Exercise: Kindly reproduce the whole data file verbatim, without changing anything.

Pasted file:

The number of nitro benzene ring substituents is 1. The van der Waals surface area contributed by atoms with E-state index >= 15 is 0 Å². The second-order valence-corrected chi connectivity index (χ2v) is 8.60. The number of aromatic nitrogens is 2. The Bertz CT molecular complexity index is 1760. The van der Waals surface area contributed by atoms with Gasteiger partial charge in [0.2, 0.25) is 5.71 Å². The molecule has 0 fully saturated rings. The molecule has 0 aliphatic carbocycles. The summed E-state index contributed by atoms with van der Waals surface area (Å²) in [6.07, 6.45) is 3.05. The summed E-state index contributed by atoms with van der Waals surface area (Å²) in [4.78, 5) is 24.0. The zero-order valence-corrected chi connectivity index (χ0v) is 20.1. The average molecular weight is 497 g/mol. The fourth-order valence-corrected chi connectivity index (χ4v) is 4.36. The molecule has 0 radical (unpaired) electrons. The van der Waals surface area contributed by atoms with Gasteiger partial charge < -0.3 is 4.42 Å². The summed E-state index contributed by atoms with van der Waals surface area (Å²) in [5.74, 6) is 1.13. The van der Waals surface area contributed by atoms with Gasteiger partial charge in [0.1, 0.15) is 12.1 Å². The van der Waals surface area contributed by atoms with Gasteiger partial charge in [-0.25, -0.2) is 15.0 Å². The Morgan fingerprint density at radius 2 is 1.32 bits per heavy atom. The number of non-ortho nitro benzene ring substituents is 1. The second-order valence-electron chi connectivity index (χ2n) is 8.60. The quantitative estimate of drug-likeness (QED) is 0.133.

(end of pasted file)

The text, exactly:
The number of nitro benzene ring substituents is 1. The van der Waals surface area contributed by atoms with E-state index >= 15 is 0 Å². The second-order valence-corrected chi connectivity index (χ2v) is 8.60. The number of aromatic nitrogens is 2. The Bertz CT molecular complexity index is 1760. The van der Waals surface area contributed by atoms with Gasteiger partial charge in [0.2, 0.25) is 5.71 Å². The molecule has 0 fully saturated rings. The molecule has 0 aliphatic carbocycles. The summed E-state index contributed by atoms with van der Waals surface area (Å²) in [6.07, 6.45) is 3.05. The summed E-state index contributed by atoms with van der Waals surface area (Å²) in [4.78, 5) is 24.0. The zero-order valence-corrected chi connectivity index (χ0v) is 20.1. The average molecular weight is 497 g/mol. The fourth-order valence-corrected chi connectivity index (χ4v) is 4.36. The molecule has 0 radical (unpaired) electrons. The van der Waals surface area contributed by atoms with Gasteiger partial charge < -0.3 is 4.42 Å². The summed E-state index contributed by atoms with van der Waals surface area (Å²) in [5.74, 6) is 1.13. The van der Waals surface area contributed by atoms with Gasteiger partial charge in [0.1, 0.15) is 12.1 Å². The van der Waals surface area contributed by atoms with Gasteiger partial charge in [-0.25, -0.2) is 15.0 Å². The Morgan fingerprint density at radius 2 is 1.32 bits per heavy atom. The number of non-ortho nitro benzene ring substituents is 1. The second-order valence-electron chi connectivity index (χ2n) is 8.60. The quantitative estimate of drug-likeness (QED) is 0.133.